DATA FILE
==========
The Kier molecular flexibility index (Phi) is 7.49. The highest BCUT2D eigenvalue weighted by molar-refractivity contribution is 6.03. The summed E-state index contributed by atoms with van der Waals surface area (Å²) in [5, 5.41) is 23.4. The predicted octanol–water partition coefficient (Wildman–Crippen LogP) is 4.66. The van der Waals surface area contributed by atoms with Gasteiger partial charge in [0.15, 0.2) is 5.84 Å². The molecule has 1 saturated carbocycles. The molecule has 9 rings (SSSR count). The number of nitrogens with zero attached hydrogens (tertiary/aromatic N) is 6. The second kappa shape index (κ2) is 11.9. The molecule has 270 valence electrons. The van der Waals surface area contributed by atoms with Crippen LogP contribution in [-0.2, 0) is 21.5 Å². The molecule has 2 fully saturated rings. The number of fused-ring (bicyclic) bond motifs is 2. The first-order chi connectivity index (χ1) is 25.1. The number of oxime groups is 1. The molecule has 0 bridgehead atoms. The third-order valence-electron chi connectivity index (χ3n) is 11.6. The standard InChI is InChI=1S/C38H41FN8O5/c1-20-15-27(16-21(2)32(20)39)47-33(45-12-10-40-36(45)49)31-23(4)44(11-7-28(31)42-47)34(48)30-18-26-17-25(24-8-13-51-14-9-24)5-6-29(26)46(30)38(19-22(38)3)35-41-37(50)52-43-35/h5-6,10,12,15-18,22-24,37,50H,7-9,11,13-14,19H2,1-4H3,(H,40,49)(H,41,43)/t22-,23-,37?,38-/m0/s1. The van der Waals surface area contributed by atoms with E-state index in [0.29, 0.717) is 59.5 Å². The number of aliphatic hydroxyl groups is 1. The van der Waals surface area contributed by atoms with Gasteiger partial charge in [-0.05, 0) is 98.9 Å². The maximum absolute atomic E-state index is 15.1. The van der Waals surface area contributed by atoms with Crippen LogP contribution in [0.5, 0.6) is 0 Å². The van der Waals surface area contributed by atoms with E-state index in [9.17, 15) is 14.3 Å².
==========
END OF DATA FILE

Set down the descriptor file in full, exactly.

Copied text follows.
The Kier molecular flexibility index (Phi) is 7.49. The highest BCUT2D eigenvalue weighted by molar-refractivity contribution is 6.03. The summed E-state index contributed by atoms with van der Waals surface area (Å²) in [5, 5.41) is 23.4. The predicted octanol–water partition coefficient (Wildman–Crippen LogP) is 4.66. The van der Waals surface area contributed by atoms with Gasteiger partial charge in [0.15, 0.2) is 5.84 Å². The molecule has 1 saturated carbocycles. The molecule has 9 rings (SSSR count). The number of nitrogens with zero attached hydrogens (tertiary/aromatic N) is 6. The second kappa shape index (κ2) is 11.9. The molecule has 270 valence electrons. The van der Waals surface area contributed by atoms with Crippen LogP contribution in [-0.2, 0) is 21.5 Å². The molecule has 2 fully saturated rings. The number of fused-ring (bicyclic) bond motifs is 2. The first-order chi connectivity index (χ1) is 25.1. The number of oxime groups is 1. The molecule has 0 bridgehead atoms. The third-order valence-electron chi connectivity index (χ3n) is 11.6. The standard InChI is InChI=1S/C38H41FN8O5/c1-20-15-27(16-21(2)32(20)39)47-33(45-12-10-40-36(45)49)31-23(4)44(11-7-28(31)42-47)34(48)30-18-26-17-25(24-8-13-51-14-9-24)5-6-29(26)46(30)38(19-22(38)3)35-41-37(50)52-43-35/h5-6,10,12,15-18,22-24,37,50H,7-9,11,13-14,19H2,1-4H3,(H,40,49)(H,41,43)/t22-,23-,37?,38-/m0/s1. The van der Waals surface area contributed by atoms with E-state index in [0.29, 0.717) is 59.5 Å². The number of aliphatic hydroxyl groups is 1. The van der Waals surface area contributed by atoms with Gasteiger partial charge in [-0.05, 0) is 98.9 Å². The maximum absolute atomic E-state index is 15.1. The van der Waals surface area contributed by atoms with Crippen LogP contribution in [0.5, 0.6) is 0 Å². The van der Waals surface area contributed by atoms with E-state index in [9.17, 15) is 14.3 Å².